Impoverishment, Criminalization, and the Culture of Poverty

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Review Article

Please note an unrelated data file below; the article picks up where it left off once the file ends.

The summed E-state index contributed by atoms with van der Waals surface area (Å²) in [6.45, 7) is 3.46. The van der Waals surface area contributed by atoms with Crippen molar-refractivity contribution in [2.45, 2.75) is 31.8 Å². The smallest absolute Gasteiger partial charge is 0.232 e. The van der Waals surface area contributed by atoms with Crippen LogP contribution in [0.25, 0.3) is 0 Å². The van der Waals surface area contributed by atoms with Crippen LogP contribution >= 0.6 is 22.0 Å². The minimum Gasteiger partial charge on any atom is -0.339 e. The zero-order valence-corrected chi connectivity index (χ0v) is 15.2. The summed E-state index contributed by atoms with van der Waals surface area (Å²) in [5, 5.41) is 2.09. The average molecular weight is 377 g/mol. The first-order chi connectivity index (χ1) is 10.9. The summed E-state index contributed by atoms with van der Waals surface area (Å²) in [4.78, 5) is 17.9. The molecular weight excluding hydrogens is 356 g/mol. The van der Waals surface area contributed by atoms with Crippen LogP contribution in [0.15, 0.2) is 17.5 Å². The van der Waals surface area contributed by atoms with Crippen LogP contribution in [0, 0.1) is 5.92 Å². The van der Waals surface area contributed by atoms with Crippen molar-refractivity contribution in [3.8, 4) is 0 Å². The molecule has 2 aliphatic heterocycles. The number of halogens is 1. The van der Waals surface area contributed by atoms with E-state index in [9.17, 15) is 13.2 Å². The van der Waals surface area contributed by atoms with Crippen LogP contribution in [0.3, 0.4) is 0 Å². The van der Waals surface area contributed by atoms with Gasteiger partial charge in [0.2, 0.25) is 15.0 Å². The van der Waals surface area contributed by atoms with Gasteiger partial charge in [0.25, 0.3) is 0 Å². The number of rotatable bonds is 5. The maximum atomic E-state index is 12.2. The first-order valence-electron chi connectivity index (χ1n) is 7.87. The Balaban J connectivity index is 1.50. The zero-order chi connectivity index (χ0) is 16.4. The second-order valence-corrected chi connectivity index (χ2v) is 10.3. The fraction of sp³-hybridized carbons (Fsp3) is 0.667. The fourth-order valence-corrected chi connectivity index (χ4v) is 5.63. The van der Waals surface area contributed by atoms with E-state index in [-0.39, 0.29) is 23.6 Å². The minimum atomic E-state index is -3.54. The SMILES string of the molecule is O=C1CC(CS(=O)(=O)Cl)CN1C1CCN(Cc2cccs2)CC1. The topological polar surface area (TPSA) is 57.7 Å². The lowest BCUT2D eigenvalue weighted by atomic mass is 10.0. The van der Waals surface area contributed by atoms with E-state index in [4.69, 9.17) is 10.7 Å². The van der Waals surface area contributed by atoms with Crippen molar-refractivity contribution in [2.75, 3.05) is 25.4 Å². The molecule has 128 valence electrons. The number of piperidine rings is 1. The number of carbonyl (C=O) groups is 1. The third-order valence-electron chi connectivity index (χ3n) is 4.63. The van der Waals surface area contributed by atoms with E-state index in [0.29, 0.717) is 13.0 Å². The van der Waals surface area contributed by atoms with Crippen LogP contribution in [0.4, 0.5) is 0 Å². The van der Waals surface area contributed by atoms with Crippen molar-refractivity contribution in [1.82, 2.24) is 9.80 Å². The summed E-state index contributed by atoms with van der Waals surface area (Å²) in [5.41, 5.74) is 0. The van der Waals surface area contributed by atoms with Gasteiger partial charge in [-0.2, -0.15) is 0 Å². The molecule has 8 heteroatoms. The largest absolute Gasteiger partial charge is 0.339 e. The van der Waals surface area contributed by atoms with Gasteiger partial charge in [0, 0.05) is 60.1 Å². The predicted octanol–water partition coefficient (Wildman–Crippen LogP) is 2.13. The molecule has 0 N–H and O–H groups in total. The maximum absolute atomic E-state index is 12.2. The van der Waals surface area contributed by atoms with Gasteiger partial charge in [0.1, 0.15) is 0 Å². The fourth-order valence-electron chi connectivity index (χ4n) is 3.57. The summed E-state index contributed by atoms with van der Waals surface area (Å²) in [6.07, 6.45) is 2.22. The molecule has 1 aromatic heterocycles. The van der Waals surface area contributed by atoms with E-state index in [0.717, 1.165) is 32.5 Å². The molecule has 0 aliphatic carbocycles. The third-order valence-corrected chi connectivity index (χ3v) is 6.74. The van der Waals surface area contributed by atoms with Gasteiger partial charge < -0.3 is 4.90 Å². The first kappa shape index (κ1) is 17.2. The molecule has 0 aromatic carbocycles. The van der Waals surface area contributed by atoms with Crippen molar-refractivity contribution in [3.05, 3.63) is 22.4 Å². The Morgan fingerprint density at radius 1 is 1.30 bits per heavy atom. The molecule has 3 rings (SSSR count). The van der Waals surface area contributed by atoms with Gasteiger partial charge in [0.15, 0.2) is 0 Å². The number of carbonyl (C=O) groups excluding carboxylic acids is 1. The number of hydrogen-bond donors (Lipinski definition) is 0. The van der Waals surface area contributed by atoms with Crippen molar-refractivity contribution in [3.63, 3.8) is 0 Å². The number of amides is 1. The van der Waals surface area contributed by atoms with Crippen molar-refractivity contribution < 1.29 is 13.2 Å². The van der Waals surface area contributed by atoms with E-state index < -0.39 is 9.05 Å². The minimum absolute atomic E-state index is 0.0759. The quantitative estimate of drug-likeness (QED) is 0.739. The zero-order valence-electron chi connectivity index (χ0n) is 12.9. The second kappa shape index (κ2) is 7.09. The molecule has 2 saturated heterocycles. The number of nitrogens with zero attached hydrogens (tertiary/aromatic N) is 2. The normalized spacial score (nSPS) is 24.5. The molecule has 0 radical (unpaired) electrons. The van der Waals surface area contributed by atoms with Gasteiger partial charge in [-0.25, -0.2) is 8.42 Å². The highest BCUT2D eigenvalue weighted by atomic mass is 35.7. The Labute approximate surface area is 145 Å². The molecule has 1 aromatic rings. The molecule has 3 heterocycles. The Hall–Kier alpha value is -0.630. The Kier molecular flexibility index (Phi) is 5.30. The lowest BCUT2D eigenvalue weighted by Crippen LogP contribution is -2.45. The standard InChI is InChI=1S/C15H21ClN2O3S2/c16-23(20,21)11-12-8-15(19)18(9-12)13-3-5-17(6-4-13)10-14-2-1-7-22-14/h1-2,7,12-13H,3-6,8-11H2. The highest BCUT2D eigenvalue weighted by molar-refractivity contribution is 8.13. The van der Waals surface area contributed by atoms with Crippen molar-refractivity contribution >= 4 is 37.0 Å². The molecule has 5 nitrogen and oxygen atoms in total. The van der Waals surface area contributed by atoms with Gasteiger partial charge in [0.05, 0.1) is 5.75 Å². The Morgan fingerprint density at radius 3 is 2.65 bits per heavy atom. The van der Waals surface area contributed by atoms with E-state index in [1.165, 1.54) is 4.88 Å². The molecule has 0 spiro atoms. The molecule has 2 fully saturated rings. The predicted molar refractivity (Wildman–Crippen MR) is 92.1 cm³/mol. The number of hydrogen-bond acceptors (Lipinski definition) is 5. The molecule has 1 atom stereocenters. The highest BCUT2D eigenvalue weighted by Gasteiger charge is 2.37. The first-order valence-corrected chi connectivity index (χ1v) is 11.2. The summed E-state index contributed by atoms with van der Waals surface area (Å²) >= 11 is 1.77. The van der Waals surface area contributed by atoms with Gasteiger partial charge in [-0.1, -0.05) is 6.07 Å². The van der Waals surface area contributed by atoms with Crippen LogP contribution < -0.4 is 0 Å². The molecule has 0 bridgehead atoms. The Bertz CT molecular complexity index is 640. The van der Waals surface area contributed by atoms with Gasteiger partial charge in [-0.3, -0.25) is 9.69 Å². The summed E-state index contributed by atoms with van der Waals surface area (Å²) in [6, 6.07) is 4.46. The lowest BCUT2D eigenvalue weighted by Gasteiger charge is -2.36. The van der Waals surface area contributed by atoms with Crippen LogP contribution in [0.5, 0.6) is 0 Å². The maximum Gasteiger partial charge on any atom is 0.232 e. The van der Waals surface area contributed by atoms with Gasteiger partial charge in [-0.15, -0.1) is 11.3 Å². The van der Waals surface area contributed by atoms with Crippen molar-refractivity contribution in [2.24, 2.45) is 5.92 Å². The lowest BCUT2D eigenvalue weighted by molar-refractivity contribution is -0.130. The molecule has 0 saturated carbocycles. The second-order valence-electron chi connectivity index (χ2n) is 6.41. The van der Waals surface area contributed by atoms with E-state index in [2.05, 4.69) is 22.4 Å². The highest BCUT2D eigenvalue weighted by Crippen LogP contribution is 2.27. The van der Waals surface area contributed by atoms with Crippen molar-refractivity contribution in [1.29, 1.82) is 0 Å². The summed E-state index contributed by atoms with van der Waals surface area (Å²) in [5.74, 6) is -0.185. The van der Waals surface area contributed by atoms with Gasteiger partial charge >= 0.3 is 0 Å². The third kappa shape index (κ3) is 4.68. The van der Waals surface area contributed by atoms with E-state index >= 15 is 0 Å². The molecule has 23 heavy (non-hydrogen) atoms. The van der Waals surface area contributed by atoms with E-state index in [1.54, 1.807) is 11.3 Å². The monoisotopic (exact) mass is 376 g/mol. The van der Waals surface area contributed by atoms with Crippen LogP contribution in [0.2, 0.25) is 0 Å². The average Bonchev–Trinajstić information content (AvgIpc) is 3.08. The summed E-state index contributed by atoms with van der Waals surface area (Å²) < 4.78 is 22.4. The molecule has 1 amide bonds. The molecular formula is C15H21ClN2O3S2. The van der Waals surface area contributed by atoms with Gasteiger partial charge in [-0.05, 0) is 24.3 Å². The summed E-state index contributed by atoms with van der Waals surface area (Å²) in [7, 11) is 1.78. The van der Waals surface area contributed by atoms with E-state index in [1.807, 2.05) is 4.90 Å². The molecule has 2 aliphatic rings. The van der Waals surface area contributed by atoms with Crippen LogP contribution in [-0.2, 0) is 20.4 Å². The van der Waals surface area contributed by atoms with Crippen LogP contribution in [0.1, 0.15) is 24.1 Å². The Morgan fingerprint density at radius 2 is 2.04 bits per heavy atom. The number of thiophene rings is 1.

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This introduction summarizes major new themes raised by articles in this special issue on the archaeology of poverty and processes of impoverishment. First, definitions of poverty are discussed, progressing from simple dictionary definitions to the more complex considerations in articles analyzing the cultural construction of poverty through discourse on impoverishment as a relational process involving fluid power dynamics at the intersections of classes, races, ethnic groups, and genders. Impoverishment is a complex process involving the interaction of capitalism, patriarchy, and racism to produce structurally a set of economic, social, and political positions defined by terms with different meanings. Poverty is culturally constructed through ideological discourse as an individual failing and a stigmatized identity. The historical criminalization of poverty is traced as an important context for the articles. This introduction discusses key ideas brought out in these studies and also offers some historical perspective on the Western construction of poverty and its study by historical archaeologists.



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